In 1873 the B&O Railroad constructed a station at Gaithersburg, designed by Ephraim Francis Baldwin as part of his well-known series of Victorian stations in Maryland. Rapid growth occurred shortly thereafter, and on April 5, 1878 the town was officially incorporated as the Town of Gaithersburg.

In 1899, Gaithersburg was selected as one of six global locations for the construction of an International Latitude Observatory as part of a project to measure the Earth's wobble on its polar axis. The Gaithersburg Latitude Observatory is (as of 2007) the only National Historic Landmark in the City of Gaithersburg. The observatory and five others in Japan, Italy, Russia, and the United States gathered information that is still used by scientists today, along with information from satellites, to determine polar motion; the size, shape, and physical properties of the earth; and to aid the space program through the precise navigational patterns of orbiting satellites. The Gaithersburg station operated until 1982 when computerization rendered the manual observation obsolete.


In 1968, Gaithersburg was upgraded from a town to a city.


Gaithersburg remained a predominantly rural farm town until the 1970s when more construction began. As the population grew, with homes spreading throughout the area, Gaithersburg began taking on a suburban and semi-urban feel, leaving its farming roots behind. During the late 1990s and 2000s, it had become one of the most economically and ethnically diverse areas in the Washington, D.C. Metropolitan Area as well as the State of Maryland, with people from all walks of life calling Gaithersburg home. This can be seen in the local schools, with Gaithersburg High School and Watkins Mill High School having two of the most diverse student bodies in the region.


During a 1997 rainstorm, the 295-year-old forest oak tree that gave its name to the Forest Oak Post Office crashed down. The tree served as the inspiration for the city's logo, which is also featured prominently on the city's flag.


In 2007, parts of the film Body of Lies were filmed in the city, at a building on 100 Edison Park Drive. The film was released in 2008.


On July 16, 2010, Gaithersburg was hit by a 3.6 magnitude earthquake, one of the strongest to occur in Maryland.


Gaithersburg is located at 39°7'55" North, 77°13'35" West (39.131974, -77.226428).

According to the U.S. Census Bureau, the city has a total area of 10.34 square miles (26.78 km2), of which, 10.20 square miles (26.42 km2) is land and 0.14 square miles (0.36 km2) is water.


Historical population
Census Pop.
1900 547
1910 625 14.3%
1920 729 16.6%
1930 1,068 46.5%
1940 1,021 −4.4%
1950 1,755 71.9%
1960 3,847 119.2%
1970 8,344 116.9%
1980 26,424 216.7%
1990 39,542 49.6%
2000 52,613 33.1%
2010 59,933 13.9%
2020 69,657 16.2%
U.S. Decennial Census

2010 census

As of the census of 2010, there were 59,933 people, 22,000 households, and 14,548 families residing in the city. The population density was 5,875.8 inhabitants per square mile (2,268.7/km2). There were 23,337 housing units at an average density of 2,287.9 per square mile (883.4/km2). The racial makeup of the city was 31.9% non-Hispanic White, 16.3% African American, 0.5% Native American, 16.9% Asian (6.01 Chinese, 4.77% Indian, 2.03% Korean, 1.69% Filipino, 1.02% Vietnamese, 0.62% Burmese), 0.1% Pacific Islander, 10.7% from other races, and 4.8% from two or more races. Hispanic or Latino of any race were 24.2% of the population (8.3% Salvadoran, 2% Honduran, 1.9% Mexican, 1.9% Peruvian, 1.7% Guatemalan).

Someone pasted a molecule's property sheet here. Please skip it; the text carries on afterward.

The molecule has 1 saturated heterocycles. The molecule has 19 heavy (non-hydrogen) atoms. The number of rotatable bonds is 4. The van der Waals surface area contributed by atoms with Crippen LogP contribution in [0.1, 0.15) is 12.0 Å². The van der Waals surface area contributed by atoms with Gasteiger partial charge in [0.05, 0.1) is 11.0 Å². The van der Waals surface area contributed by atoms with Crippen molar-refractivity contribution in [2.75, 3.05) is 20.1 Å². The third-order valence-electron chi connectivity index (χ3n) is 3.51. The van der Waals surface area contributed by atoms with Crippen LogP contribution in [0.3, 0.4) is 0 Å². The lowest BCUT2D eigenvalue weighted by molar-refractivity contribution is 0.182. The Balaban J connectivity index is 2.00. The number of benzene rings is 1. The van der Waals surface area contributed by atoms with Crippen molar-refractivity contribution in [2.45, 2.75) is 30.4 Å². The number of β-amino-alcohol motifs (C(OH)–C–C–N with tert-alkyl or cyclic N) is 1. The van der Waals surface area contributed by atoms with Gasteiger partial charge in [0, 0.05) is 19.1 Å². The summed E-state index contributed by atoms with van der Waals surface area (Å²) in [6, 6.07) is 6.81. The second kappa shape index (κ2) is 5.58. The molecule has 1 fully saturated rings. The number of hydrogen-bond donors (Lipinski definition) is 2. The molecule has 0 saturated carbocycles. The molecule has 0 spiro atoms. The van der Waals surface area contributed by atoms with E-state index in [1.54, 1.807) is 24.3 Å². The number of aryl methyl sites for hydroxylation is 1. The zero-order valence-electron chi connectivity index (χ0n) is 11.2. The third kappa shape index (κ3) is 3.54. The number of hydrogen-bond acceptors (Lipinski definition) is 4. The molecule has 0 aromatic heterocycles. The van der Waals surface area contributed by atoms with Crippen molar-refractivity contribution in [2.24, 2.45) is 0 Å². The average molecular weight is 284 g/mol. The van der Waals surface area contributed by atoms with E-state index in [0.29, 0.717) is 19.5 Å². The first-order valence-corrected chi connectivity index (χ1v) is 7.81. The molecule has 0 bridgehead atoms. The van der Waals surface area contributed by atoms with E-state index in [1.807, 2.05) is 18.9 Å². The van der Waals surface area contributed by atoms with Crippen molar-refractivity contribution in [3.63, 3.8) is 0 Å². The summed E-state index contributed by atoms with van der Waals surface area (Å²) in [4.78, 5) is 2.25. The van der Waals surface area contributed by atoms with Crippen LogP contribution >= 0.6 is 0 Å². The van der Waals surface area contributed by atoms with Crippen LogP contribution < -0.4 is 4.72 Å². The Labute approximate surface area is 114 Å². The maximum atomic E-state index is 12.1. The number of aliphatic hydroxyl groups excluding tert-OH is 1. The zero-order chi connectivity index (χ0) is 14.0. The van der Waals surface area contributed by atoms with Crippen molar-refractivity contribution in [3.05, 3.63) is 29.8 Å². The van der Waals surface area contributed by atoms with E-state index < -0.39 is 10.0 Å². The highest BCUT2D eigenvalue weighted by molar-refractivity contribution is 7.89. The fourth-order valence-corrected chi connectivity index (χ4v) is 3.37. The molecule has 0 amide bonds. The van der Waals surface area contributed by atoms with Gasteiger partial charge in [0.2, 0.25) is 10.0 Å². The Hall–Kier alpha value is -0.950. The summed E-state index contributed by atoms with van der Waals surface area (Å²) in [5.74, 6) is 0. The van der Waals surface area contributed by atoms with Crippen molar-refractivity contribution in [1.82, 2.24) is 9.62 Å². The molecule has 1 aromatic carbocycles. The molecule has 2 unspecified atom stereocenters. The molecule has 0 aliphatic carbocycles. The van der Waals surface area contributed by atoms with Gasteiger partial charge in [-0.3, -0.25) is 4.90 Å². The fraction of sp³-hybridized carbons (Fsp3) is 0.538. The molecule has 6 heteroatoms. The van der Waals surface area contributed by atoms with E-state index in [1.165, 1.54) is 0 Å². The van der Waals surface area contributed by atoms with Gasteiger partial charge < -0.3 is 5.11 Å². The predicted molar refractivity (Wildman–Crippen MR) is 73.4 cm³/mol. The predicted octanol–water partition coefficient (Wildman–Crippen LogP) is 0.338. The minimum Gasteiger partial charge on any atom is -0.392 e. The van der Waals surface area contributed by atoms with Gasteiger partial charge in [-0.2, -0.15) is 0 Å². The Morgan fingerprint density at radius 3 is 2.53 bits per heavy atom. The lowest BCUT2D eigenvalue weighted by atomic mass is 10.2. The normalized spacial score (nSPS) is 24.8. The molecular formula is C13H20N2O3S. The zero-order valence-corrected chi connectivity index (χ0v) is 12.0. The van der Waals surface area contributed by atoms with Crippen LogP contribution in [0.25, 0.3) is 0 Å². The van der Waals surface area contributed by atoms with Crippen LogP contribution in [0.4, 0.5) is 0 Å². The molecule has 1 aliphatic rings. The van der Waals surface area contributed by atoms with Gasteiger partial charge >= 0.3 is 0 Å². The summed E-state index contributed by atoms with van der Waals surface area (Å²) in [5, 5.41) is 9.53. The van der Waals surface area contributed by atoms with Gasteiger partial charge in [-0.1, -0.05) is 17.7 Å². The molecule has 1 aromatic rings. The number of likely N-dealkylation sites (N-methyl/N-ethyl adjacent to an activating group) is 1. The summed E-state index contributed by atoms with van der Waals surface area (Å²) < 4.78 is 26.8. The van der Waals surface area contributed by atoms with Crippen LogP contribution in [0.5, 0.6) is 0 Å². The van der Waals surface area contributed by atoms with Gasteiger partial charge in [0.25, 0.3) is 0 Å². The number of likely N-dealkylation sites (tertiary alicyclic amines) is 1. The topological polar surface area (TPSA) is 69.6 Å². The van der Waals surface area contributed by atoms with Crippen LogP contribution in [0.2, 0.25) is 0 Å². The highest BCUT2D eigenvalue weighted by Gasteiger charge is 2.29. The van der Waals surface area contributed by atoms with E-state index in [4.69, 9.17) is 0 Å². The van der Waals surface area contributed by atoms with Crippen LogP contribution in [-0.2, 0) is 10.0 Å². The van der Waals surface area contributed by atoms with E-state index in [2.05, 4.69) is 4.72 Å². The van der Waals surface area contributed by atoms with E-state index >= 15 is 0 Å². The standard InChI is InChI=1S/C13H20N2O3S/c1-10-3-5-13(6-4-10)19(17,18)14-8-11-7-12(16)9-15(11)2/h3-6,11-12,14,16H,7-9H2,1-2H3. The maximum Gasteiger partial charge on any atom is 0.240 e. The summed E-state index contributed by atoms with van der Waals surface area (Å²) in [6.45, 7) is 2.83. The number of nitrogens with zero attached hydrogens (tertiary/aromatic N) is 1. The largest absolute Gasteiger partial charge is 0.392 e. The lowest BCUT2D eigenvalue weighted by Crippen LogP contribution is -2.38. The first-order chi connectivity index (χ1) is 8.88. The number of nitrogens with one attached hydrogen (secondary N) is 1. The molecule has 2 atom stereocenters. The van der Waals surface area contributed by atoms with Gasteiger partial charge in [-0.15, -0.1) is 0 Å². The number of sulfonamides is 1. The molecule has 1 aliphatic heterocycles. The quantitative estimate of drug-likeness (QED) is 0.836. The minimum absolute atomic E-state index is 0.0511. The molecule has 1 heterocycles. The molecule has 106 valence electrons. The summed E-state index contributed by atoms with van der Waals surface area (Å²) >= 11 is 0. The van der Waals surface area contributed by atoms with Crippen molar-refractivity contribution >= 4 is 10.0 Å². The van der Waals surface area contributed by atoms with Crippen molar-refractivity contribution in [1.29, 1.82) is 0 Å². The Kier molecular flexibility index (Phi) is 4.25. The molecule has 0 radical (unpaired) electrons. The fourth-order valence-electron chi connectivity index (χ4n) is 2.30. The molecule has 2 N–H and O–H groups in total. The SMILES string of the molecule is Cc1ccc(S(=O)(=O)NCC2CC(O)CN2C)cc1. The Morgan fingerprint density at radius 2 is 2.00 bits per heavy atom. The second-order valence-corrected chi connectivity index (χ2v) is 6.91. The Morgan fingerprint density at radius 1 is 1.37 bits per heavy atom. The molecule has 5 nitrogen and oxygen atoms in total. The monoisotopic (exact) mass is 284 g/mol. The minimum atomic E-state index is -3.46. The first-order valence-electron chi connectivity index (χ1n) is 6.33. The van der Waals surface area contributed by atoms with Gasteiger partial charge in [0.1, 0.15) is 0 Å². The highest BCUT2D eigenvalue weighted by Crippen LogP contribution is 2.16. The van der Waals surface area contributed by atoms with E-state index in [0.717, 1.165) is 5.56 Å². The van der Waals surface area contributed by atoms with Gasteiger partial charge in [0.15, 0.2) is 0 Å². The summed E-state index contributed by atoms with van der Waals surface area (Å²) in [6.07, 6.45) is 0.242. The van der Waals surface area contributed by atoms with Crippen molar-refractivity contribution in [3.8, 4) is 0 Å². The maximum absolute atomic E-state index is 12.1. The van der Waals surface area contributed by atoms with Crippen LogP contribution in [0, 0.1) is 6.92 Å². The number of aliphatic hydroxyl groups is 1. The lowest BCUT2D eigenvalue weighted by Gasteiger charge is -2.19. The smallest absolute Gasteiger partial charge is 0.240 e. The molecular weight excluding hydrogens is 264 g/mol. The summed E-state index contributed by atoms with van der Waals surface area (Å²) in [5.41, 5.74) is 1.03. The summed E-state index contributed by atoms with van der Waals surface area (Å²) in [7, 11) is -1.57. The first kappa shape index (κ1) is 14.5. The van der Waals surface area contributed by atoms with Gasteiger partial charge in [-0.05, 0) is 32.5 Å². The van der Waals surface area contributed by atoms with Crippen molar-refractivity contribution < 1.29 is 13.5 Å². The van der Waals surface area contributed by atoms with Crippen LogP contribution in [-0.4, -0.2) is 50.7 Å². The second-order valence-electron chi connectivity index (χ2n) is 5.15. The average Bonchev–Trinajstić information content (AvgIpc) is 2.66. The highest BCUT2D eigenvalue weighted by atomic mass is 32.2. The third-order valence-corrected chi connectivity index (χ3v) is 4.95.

There were 22,000 households, of which 37.1% had children under the age of 18 living with them, 48.3% were married couples living together, 12.7% had a female householder with no husband present, 5.1% had a male householder with no wife present, and 33.9% were non-families. 26.7% of all households were made up of individuals, and 7.5% had someone living alone who was 65 years of age or older. The average household size was 2.70 and the average family size was 3.24.

The median age in the city was 35.1 years. 24.2% of residents were under the age of 18; 7.9% were between the ages of 18 and 24; 33.8% were from 25 to 44; 24.6% were from 45 to 64; and 9.5% were 65 years of age or older. The gender makeup of the city was 48.6% male and 51.4% females.



Roads and highways

2019-07-12 11 49 53 View south along Interstate 270 (Washington National Pike) from the overpass for the ramp from southbound Interstate 270 to eastbound Interstate 370 in Gaithersburg, Montgomery County, Maryland
I-270 southbound at the interchange with I-370 in Gaithersburg

The most prominent highways serving Gaithersburg are Interstate 270 and Interstate 370. I-270 is the main highway leading northwest out of metropolitan Washington, D.C., beginning at Interstate 495 (the Capital Beltway) and proceeding northwestward to Interstate 70 in Frederick. I-370 is a short spur, starting just west of I-270 in Gaithersburg and heading east to its junction with Maryland Route 200. Via MD 200, I-370 connects Gaithersburg with Interstate 95 near Laurel.

Maryland Route 355 was the precursor to I-270 and follows a parallel route. It now serves as the main commercial roadway through Gaithersburg and neighboring communities. Other state highways serving Gaithersburg include Maryland Route 117, Maryland Route 119 and Maryland Route 124. Maryland Route 28 passes just outside the Gaithersburg corporate limits.


Gaithersburg train station 1
The Gaithersburg train station in January 2007

Gaithersburg is connected to the Washington Metro via Shady Grove station, which is located just outside the city limits and is the north-western terminus of the Red Line.